LAKEHURST – A parent’s complaint about “chaos” when dropping off and picking up kids at the elementary school will lead to a meeting between the Police, school superintendent and the Ocean County Engineering Department.
The situation began when use of the Lakehurst Presbyterian Church parking lot next to the school on Union Avenue was no longer allowed. Parents voiced safety concerns and the prospect of receiving tickets by police over the change of what was a long-established courtesy.
“This morning (March 9) alone was chaos. Cars in the street. Cars turning all directions. Kids stepping off the sidewalk before they should have, nearly hit by cars. It is not safe,” resident Lauryn Boxx said in a social media post.
She added, “the district has been clear: we are a walking district, this statement though does not keep our children safe. When I inquired about closing roads, moving pick up/drop off etc. I was told that the roads are county roads and that their hands are tied.”
“I have made several calls to the board of education, transportation etc. and have finally found a contact (at the county) who heard our concerns,” Boxx said.
That meeting is expected to occur “shortly” according to Assistant Ocean County Engineer Mark Jehnke who told The Manchester Times his office first became aware of the situation through an e-mail from Boxx on March 8.
Jehnke said the meeting would involve School Superintendent Loren Fuhring “and any members of her staff she wishes to bring and members of the police department to see what we can do.”
Boxx said many parents “were appalled by the lack of response the school district has shown to the sudden increase in cars on the street in the mornings and afternoons.
“The closure of the church is certainly upsetting but totally warranted. What is more upsetting is the lack of an action plan our local police and school have given to this issue,” Boxx said.
Lakehurst Presbyterian Church member Jacquelyn Bernath stated, “the Presbyterian Church is deeply saddened by a multitude of major issues that have transpired. The closing of the parking lot was not in any way what we wanted to happen.”
“We sent an email to the school with information they had asked for at 2:48 p.m. on Tuesday, March 2. We also reached out several times by way of emails and phone calls multiple times to see if we could get this resolved and heard nothing back,” she added.
“The letter which was sent out was the first communication we had received in over 50 hours. We believe in full transparency,” she added.
Church Elder Matt Dever elaborated on the issue telling The Manchester Times that a meeting was held at the church hall on the evening of March 7 that included three Board of Education members, Superintendent Fuhring and a small number of parents. Its purpose was to go over the matter.
Dever explained, “there was an agreement that the school would hold a certificate of assurance and they did that for a long time. I don’t know when that started. In speaking to our insurance company and them (School District) speaking to their insurance company it turned out that neither of our insurance companies could provide the assurance to cover that anymore.”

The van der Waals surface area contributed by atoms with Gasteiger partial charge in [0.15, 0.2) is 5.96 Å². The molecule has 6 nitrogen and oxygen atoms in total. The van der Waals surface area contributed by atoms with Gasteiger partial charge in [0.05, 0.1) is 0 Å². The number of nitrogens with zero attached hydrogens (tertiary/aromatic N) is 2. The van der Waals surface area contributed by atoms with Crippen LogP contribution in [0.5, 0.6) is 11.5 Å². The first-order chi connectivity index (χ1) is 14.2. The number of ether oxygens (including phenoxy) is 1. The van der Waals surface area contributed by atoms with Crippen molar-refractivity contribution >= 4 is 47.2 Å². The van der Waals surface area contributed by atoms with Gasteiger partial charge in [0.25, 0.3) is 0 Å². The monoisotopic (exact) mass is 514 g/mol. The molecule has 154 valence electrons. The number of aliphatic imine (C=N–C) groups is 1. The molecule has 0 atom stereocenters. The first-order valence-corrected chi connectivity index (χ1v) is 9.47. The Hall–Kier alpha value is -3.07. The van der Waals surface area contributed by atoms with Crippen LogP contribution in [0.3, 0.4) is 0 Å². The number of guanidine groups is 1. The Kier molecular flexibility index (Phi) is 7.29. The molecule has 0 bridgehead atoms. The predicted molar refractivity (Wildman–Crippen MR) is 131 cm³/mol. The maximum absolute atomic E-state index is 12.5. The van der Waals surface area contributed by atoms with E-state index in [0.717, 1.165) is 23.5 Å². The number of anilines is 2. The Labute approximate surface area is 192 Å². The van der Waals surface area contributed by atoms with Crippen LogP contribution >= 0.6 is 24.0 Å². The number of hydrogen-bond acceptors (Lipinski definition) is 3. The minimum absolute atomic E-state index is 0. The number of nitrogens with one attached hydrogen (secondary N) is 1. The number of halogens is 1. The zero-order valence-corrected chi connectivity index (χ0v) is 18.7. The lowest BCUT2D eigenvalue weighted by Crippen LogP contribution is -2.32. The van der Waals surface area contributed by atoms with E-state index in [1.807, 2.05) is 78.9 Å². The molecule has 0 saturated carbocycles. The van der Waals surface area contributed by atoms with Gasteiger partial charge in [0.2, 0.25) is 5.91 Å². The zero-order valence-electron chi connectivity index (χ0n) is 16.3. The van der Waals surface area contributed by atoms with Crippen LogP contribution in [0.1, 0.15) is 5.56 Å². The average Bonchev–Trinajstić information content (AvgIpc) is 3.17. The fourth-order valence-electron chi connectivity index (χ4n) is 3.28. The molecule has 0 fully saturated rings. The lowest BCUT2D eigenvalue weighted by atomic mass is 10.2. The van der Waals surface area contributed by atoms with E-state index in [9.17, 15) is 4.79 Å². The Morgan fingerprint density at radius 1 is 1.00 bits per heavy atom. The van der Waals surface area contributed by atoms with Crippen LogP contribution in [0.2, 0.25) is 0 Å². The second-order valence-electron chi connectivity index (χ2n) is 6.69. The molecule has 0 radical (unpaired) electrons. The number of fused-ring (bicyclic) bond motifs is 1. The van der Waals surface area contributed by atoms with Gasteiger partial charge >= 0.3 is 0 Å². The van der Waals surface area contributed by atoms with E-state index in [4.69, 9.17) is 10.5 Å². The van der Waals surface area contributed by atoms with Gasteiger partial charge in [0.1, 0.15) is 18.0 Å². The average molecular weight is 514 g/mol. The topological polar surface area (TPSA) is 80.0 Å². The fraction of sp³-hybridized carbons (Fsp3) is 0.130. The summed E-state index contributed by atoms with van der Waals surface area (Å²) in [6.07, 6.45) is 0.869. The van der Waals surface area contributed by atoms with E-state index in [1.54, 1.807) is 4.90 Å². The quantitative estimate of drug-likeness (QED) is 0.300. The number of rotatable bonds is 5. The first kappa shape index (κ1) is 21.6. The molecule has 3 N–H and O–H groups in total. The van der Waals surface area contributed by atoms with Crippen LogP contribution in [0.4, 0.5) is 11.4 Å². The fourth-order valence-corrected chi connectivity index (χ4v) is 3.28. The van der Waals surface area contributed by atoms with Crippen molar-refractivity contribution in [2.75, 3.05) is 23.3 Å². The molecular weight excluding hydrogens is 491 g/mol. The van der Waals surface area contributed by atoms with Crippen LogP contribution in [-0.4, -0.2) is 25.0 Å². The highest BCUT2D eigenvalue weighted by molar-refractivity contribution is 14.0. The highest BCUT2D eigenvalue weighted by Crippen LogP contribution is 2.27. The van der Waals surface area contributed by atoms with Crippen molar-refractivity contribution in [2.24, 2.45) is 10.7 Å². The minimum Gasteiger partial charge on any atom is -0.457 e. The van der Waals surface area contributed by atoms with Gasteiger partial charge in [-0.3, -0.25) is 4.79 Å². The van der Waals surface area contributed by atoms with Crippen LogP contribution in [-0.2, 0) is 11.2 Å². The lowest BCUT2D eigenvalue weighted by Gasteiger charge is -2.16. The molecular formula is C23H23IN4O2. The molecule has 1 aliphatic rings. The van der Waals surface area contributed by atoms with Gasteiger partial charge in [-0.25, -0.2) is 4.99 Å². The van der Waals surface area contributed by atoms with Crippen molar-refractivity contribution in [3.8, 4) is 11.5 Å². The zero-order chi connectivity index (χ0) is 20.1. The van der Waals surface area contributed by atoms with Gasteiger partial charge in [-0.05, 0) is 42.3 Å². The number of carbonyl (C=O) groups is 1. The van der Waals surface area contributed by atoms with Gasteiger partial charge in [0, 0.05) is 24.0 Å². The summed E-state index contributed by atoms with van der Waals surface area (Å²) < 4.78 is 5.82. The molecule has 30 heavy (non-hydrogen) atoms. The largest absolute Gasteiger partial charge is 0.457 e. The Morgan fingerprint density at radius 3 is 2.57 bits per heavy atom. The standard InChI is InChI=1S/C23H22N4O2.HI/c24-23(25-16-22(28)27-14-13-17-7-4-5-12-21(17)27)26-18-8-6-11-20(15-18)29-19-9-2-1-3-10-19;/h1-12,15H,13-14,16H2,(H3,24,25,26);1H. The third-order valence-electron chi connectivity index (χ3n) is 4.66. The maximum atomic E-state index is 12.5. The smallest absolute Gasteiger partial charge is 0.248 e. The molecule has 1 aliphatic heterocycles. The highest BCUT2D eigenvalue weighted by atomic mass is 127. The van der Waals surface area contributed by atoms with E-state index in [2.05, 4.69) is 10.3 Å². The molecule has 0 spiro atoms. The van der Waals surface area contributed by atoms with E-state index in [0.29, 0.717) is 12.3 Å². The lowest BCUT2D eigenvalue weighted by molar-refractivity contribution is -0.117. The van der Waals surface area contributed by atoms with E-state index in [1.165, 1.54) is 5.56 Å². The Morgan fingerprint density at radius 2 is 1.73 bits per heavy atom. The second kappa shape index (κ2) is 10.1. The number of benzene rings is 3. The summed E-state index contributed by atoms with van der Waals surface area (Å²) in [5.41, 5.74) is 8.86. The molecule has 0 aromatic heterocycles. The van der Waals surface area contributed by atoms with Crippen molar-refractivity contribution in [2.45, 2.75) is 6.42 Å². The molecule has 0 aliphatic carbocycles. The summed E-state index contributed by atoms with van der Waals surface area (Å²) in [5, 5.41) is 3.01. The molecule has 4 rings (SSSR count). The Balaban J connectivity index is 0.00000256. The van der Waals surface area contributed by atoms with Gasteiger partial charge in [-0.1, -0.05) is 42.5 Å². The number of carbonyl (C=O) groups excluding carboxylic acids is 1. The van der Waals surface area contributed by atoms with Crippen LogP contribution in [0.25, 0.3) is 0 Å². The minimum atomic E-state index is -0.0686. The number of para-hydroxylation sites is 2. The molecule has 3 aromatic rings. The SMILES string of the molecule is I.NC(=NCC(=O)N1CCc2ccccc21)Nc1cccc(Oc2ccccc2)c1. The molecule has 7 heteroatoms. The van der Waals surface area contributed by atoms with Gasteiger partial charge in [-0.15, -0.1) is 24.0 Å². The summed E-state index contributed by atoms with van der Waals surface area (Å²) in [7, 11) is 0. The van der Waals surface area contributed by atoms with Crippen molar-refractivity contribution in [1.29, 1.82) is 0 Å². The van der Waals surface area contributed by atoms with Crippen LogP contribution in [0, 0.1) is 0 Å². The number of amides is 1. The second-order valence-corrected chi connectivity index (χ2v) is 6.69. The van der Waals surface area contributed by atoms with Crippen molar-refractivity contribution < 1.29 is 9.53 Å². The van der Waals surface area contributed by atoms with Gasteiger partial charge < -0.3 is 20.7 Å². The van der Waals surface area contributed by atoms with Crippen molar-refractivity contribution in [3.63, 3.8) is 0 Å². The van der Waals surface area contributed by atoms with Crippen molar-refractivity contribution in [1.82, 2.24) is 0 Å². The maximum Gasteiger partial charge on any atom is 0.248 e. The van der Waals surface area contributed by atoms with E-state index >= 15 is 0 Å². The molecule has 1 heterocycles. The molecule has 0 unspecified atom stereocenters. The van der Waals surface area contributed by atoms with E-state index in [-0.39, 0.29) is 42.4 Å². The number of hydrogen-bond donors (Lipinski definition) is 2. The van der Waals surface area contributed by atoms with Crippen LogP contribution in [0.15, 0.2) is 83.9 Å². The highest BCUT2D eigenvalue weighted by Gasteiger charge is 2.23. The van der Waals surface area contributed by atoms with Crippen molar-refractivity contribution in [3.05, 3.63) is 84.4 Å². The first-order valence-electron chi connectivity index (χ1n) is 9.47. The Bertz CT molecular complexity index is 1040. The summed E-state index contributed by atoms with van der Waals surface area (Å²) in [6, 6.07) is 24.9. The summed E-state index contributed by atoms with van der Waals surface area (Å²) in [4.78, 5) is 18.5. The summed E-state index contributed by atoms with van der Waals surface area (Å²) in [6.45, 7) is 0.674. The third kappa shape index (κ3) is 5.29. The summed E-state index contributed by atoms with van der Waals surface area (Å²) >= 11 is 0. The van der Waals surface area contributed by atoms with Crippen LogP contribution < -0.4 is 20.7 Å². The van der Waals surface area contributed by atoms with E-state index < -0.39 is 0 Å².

“The church would love to open it back up. The school would love to provide the assurance but they couldn’t make it work,” Dever said. This also applies to any future use of the parking lot for parking at school functions.
Dever credited Fuhring with her efforts to make the situation work. “She did everything she could to help.” He noted during the recent meeting at the church, “the school had more answers for the parents than we did.”
“Everyone seemed to understand where we were at,” Dever added. That understanding included that the parking lot would no longer be available to residents for school functions. “Both parties wanted it open we just couldn’t legally keep it open.”
Fuhring told The Manchester Times that “representatives of the County Engineering department will be coming out. They’ll be looking at the traffic patterns and then there will be a meeting.”
She said that the arrangement between the church and school district “has been on and off again since the 1990s. Both insurance companies could not come to terms with the wording and it was suggested that we sever the relationship as it is private property and the school has no jurisdiction there.”
Fuhring noted that with the borough being only one square mile, it was a walking district with no bus transportation provided.
Police Chief Matthew Kline said only two tickets were issued since the change in parking lot access and noted a continued problem of parents dropping off their children where it isn’t allowed. He told The Manchester Times that an announcement went out in student back packs specifying “drop off and pick up areas are clearly marked around the school property. With the church lot being closed for drop off and pick up, parents and guardians must still adhere to the designated drop off and pickup locations.”
That announcement adds, “in addition, there are three crossing guards at designated locations where parents, guardians and children should be crossing. These designated drop off and pickup areas along with crossing guards are in place for a reason and help to ensure the safety of our children entering and exiting the school.”
Chief Kline urged parents to “please allow for extra time when dropping off and picking up your children. This designated drop off and pick up areas will be strictly enforced by the Lakehurst Police Department during school hours.”